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Rockin' the exam room (Proceedings)

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Aug 01, 2011

Winning teams enjoy the right combination of strong coaching and committed players. Follow this practice playbook to lead your hospital team to victory.

Is your team a Super Bowl contender? The answer depends on how players react to challenges. For instance, Mrs. Johnson is angry because her dog started limping and she's sure the courtesy pedicure you performed—two months ago—caused the problem. Mrs. Johnson also wants to return flea preventives you recommended because her friend, who's a nurse, said they were too strong. Your team's response makes the difference between a successful and struggling practice.

A winning staff is behind every first-rate practice. Like professional sports teams, the best hospital teams possess leadership, dedication, proper training, performance rewards, goals, and, most important, a fun atmosphere. Try these 10 tips to turn your team into Super Bowl champions.

1. Set team goals

Strong leaders coach winners. As practice owner, you must play quarterback, earn respect, and help players understand the game plan. Mission statements keep your team focused on goals. Review your mission statement regularly, and make changes. If you haven't written a mission, hold a contest and award prizes to staff members who best capture your practice's aspirations and commitments.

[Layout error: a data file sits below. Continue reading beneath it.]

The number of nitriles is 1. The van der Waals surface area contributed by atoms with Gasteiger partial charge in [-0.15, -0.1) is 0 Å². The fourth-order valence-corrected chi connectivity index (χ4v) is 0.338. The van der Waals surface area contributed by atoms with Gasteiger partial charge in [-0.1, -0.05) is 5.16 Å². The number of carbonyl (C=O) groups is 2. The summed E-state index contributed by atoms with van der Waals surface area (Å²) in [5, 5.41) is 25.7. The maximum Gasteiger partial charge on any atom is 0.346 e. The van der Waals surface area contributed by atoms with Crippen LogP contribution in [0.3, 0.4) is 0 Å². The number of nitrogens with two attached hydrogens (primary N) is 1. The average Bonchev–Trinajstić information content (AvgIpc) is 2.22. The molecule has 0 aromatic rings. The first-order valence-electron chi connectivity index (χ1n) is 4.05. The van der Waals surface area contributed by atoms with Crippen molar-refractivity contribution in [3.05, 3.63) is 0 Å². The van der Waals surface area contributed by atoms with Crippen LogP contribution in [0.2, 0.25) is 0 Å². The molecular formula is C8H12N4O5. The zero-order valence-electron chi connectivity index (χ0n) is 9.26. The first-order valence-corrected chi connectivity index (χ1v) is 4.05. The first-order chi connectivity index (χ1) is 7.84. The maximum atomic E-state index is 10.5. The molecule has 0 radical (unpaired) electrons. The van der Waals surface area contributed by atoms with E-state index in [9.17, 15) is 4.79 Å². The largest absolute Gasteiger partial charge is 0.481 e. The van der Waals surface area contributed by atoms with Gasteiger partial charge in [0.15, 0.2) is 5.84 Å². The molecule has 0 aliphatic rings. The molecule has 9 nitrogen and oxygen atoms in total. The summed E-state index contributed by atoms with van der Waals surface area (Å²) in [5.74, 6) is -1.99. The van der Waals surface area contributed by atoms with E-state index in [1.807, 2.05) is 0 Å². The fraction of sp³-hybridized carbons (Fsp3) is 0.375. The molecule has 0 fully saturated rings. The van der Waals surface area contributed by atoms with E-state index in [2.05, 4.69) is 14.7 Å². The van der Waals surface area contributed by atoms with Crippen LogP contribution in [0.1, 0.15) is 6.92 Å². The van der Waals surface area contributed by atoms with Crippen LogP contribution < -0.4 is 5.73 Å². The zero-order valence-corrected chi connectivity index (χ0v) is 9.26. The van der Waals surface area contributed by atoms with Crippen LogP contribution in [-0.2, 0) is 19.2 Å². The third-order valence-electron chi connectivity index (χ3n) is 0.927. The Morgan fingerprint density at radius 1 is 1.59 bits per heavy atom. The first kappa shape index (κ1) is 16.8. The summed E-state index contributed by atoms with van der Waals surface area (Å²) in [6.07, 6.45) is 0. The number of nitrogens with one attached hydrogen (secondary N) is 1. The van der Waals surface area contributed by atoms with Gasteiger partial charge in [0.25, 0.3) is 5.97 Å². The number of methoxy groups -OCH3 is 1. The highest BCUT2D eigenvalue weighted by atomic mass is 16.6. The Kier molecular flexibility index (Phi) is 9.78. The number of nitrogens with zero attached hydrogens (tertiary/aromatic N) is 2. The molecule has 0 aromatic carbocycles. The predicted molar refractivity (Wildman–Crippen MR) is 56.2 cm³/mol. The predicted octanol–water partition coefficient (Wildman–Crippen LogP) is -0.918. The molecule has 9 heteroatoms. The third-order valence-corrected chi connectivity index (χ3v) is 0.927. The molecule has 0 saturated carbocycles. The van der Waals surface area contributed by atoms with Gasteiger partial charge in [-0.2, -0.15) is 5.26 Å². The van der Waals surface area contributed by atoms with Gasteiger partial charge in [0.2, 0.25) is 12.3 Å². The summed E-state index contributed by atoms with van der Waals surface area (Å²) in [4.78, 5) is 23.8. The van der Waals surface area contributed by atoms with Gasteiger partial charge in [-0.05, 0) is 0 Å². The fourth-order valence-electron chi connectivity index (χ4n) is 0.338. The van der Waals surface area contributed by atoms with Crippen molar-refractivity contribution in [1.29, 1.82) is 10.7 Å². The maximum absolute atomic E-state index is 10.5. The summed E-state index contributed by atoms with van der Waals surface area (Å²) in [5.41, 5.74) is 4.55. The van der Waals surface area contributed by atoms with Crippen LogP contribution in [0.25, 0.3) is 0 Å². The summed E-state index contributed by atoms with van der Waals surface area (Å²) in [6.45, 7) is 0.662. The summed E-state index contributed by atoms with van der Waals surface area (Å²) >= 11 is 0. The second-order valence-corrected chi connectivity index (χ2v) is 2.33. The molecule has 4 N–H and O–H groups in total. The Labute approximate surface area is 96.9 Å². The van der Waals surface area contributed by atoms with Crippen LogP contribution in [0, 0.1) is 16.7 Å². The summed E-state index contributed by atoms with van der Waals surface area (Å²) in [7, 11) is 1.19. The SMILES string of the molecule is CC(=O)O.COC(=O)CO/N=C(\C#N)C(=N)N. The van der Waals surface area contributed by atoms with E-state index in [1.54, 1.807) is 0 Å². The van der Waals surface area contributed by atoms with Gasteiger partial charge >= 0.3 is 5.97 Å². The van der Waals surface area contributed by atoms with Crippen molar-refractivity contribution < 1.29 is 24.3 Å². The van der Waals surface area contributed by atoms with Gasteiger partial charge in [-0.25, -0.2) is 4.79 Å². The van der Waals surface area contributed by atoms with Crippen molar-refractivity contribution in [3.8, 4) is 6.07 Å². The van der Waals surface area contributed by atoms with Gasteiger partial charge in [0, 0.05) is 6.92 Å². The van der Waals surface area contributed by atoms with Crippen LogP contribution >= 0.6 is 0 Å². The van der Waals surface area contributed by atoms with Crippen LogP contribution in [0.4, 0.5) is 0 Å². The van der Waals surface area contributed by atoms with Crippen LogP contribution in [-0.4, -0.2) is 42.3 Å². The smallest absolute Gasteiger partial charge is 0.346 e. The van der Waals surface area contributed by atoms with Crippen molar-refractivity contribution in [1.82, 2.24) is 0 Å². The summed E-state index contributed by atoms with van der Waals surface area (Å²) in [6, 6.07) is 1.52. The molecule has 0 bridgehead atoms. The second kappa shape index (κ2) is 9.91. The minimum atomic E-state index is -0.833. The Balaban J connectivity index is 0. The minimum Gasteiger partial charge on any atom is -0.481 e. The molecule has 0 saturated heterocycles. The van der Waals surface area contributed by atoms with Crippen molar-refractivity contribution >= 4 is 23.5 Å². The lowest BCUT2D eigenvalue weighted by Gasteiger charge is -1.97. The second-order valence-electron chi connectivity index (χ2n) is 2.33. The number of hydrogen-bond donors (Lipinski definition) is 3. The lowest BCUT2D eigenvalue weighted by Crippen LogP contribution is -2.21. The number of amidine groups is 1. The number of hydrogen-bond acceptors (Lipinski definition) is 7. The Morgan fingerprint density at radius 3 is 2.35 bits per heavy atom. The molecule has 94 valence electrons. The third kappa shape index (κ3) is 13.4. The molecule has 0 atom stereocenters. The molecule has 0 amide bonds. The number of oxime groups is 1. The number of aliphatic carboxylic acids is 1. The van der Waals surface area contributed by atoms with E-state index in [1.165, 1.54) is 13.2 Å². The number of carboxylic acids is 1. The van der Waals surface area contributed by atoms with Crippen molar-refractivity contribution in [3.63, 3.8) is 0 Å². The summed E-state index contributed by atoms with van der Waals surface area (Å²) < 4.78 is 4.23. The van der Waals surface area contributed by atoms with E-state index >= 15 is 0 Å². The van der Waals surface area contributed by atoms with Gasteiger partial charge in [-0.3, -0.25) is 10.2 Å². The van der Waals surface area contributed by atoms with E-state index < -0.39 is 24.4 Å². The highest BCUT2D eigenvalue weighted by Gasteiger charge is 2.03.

At Metzger Animal Hospital in State College, Pa., I offered $100 for the best mission statement. The results were amazing. I combined three entries and awarded each a prize. Our mission reads: "Expectations will not be met at Metzger Animal Hospital; they will be surpassed. The team at Metzger Animal Hospital is committed to providing superior, advanced medical services coupled with exceptional customer satisfaction. We will anticipate the needs of our clients and patients while remembering to respect ourselves, co-workers, clients, and most of all, the animals we care for."

To unite your team, set one major goal annually. For example, we promoted a preanesthetic testing plan, and now we enjoy 80 percent compliance ("Run Preanesthetic Tests," July 1997). We also started an annual open house that attracts hundreds.

2. Draft good players

Football teams that draft the wrong players never win. Likewise, practice owners or managers who hire unsuitable associates, technicians, receptionists, and kennel attendants never reach their full potential. First interviews don't always provide adequate information. Check references and, if possible, ask candidates to work with team members so you can gauge skills and compatibility. You'll likely trade your new draft pick if he or she is impolite and unenthusiastic.

Football coaches don't draft a player until the candidate runs the 40-yard dash. In the same way, let your prospective employee prove his or her abilities with a 90-day trial period. Based on the assessment, keep valuable team members, or trade players who don't belong on your hospital team.